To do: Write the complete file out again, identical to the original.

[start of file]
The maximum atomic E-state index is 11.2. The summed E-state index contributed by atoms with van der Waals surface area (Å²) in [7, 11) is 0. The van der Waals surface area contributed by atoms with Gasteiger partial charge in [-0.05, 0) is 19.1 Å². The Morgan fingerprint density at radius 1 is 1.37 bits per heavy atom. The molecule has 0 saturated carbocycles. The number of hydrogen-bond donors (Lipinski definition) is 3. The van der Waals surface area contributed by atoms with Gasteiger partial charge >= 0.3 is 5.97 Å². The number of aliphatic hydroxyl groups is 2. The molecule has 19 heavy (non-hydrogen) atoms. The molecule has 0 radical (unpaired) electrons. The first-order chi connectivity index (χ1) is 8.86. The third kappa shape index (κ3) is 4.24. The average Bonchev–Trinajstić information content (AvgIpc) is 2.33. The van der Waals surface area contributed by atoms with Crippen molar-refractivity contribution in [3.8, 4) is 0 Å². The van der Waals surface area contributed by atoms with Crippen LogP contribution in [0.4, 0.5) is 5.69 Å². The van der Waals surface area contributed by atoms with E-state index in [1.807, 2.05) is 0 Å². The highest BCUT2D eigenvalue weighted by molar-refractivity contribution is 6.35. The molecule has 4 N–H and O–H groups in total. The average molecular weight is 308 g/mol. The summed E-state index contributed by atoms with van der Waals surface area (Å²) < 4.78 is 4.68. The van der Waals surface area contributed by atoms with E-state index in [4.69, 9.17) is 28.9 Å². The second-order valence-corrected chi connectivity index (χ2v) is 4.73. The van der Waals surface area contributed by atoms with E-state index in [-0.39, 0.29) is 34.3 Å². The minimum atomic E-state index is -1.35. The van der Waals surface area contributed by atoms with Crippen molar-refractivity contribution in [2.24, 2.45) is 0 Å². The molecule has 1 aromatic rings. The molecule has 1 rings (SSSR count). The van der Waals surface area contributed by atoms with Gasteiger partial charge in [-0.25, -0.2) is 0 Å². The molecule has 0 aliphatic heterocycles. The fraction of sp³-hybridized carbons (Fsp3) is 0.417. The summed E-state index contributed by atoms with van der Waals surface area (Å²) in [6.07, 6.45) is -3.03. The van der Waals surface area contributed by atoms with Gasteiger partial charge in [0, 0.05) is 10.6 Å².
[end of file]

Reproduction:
The maximum atomic E-state index is 11.2. The summed E-state index contributed by atoms with van der Waals surface area (Å²) in [7, 11) is 0. The van der Waals surface area contributed by atoms with Gasteiger partial charge in [-0.05, 0) is 19.1 Å². The Morgan fingerprint density at radius 1 is 1.37 bits per heavy atom. The molecule has 0 saturated carbocycles. The number of hydrogen-bond donors (Lipinski definition) is 3. The van der Waals surface area contributed by atoms with Gasteiger partial charge >= 0.3 is 5.97 Å². The number of aliphatic hydroxyl groups is 2. The molecule has 19 heavy (non-hydrogen) atoms. The molecule has 0 radical (unpaired) electrons. The first-order chi connectivity index (χ1) is 8.86. The third kappa shape index (κ3) is 4.24. The average Bonchev–Trinajstić information content (AvgIpc) is 2.33. The van der Waals surface area contributed by atoms with Crippen molar-refractivity contribution in [3.8, 4) is 0 Å². The van der Waals surface area contributed by atoms with Crippen LogP contribution in [0.4, 0.5) is 5.69 Å². The van der Waals surface area contributed by atoms with E-state index in [1.807, 2.05) is 0 Å². The highest BCUT2D eigenvalue weighted by molar-refractivity contribution is 6.35. The molecule has 4 N–H and O–H groups in total. The average molecular weight is 308 g/mol. The summed E-state index contributed by atoms with van der Waals surface area (Å²) < 4.78 is 4.68. The van der Waals surface area contributed by atoms with E-state index in [4.69, 9.17) is 28.9 Å². The second-order valence-corrected chi connectivity index (χ2v) is 4.73. The van der Waals surface area contributed by atoms with E-state index in [-0.39, 0.29) is 34.3 Å². The minimum atomic E-state index is -1.35. The van der Waals surface area contributed by atoms with Crippen molar-refractivity contribution in [2.24, 2.45) is 0 Å². The molecule has 1 aromatic rings. The molecule has 1 rings (SSSR count). The van der Waals surface area contributed by atoms with Gasteiger partial charge in [-0.25, -0.2) is 0 Å². The molecule has 0 aliphatic heterocycles. The fraction of sp³-hybridized carbons (Fsp3) is 0.417. The summed E-state index contributed by atoms with van der Waals surface area (Å²) in [6.07, 6.45) is -3.03. The van der Waals surface area contributed by atoms with Gasteiger partial charge in [0, 0.05) is 10.6 Å².